AE: Apocalyspe Earth (2013)
Written and directed by Thunder Levin
Though you probably wouldn’t know it from the marketing for the new Will/Jaden Smith science fiction epic After Earth, the director of that film is one M. Night Shyamalan. You want an unexpected plot twist worthy of an M. Night flick? What if I told you The Asylum’s AE: Apocalypse Earth is a genuinely decent, old-fashioned science fiction adventure that could have really been something out-of-this-world if not for its meager budget keeping it earthbound.
AE: Apocalypse Earth is less a mockbuster of After Earth than a modern day version of those family friendly 1950’s space thrillers that starred the likes of John Agar. Movies like Journey to the 7th Planet and The Angry Red Planet, with explorers braving uncharted space only to find themselves contending with deadly alien wildlife and unfriendly space natives as they race to repair their hobbled spacecraft.
Don’t know how many of those films inspired writer-director Thunder Levin (the helmer of last summer’s better than it had any right to be Asylum mockbuster American Warships), but there’s no mistaking some of the films that did influence him here, most notably Avatar, Planet of the Apes, and, in particular, The Wizard of Oz. You don’t name your lead character Frank Baum and surround him with another character named Crowe with frizzy hair and another that is a robotic tin man unless you’re making allusions to The Wizard of Oz. In retrospect, I’m kind of surprised there wasn’t a space tornado or the shocking reveal that “AE” actually stood for “Auntie Em”.
Aliens have invaded Earth and are on the verge of victory. A small, select group of passengers prepare for a spaceflight to an inhabitable new world across the galaxy that could prove to be the new home for the human race. Soldier Frank Baum (Non-Christopher Lambert “Highlander” Adrian Paul) becomes an unintentional stowaway on the flight captained by Sam Crowe (Richard Grieco of original “21 Jump Street” fame) and an always eager to help humanoid robot named T.I.M. (Imagine Data from “Star Trek: The Next Generation” if he looked more lifelike and sounded much peppier).
All on board will be happy to have this military man along for the ride once they awaken from cryosleep to discover the ship has gone off-course and crash-landed on a jungle planet (shot on location in scenic Costa Rica) populated by unfriendly human tribes and the “chameleons”, the never fully seen Predator camouflaged aliens that conquered Earth.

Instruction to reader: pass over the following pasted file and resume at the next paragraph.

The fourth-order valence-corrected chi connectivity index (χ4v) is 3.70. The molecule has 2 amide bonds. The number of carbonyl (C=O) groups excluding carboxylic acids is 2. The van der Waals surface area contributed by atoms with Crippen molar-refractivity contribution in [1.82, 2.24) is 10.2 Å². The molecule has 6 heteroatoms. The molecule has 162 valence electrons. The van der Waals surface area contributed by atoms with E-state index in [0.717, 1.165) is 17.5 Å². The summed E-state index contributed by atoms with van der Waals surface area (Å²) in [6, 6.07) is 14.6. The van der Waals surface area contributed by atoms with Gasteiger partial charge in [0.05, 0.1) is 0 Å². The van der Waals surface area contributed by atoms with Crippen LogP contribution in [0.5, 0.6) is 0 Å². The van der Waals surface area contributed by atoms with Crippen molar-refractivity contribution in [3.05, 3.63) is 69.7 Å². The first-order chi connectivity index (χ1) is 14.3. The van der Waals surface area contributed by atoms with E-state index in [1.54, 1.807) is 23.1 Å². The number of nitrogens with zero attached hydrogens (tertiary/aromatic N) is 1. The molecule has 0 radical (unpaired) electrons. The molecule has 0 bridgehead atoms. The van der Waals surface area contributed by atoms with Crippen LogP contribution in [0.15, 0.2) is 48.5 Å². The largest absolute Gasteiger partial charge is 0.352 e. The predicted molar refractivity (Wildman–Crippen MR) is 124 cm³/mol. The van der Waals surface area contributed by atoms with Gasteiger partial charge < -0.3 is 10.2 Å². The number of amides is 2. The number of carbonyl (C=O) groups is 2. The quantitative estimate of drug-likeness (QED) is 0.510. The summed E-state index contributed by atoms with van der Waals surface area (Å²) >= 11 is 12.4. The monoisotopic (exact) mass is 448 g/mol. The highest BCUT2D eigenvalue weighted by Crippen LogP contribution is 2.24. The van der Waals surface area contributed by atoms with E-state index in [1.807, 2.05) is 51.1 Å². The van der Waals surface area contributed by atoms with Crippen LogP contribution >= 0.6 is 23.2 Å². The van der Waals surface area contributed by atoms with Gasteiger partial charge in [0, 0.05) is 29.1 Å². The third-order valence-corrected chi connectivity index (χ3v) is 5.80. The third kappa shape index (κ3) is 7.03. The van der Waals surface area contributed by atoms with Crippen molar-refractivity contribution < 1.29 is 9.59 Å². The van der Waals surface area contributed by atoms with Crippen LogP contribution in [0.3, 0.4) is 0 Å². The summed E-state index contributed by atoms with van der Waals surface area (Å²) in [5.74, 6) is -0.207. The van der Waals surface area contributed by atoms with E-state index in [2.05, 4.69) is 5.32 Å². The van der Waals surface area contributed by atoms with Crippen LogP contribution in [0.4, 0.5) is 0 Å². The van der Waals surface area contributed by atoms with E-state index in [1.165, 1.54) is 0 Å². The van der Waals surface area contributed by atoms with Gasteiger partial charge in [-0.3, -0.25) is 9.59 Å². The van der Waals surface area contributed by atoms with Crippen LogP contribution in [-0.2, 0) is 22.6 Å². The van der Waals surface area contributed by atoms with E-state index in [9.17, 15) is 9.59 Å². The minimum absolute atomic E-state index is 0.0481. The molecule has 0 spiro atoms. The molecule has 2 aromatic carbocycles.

Of great help to them will be Lea, a native of this savage world who speaks English because she spent a considerable amount of time hanging around other humans being held captive by the aliens as part of their zoo. Some in the group don’t trust her because of her camouflage, slightly reptilian-like skin. Baum, on the other hand… Captain James T. Kirk never met a green-skinned alien babe he didn’t want to give the old Captain’s log to so it should come as no surprise to you that romance quickly blooms between Sgt. Highlander and the alien chick who looks like a Sports Illustrated swimsuit model in camo body paint.
Try as Levin might, AE can’t quite reach the lofty heights of grand science fiction adventure he was aiming for because Asylum budgets don’t allow for anything particularly grandiose. It kind of kills the illusion of futuristic interstellar travel when you see a cryosleep pod with more loose hanging wires than a busted 40-year-old transistor radio. The sort of thing you could laugh at in other Asylum productions, it proves a detriment in this case.
The biggest area where the budget works against the film is the action. Monster battles are over in a flash. Daring escapes don’t seem all that daring. So much of the action happens in such quick bursts, often working very hard to barely pull off elaborately staged movements, that I never felt much of a thrill. Because of this I found myself experiencing the occasional lull, not really because I found it dull, more because the action quotient wasn’t doing much for me.
Still, the ambition here is admirable enough that I’m willing to forgive budgetary restraints and some of the less interesting supporting players that round out the cast.. With Asylum movies we’re accustomed to a certain degree of nonsense, complete gibberish from beginning to end in some cases, a factor that is often the source of the film’s entertainment value. AE is more literate than what we’re accustomed to from the studio that gave us Mega Piranha and 2-Headed Shark Attack. Hey, look – character development, a storyline that isn’t just a series of random events, even genuine stabs at underlying themes and subtext. What a novel idea.
3 out of 5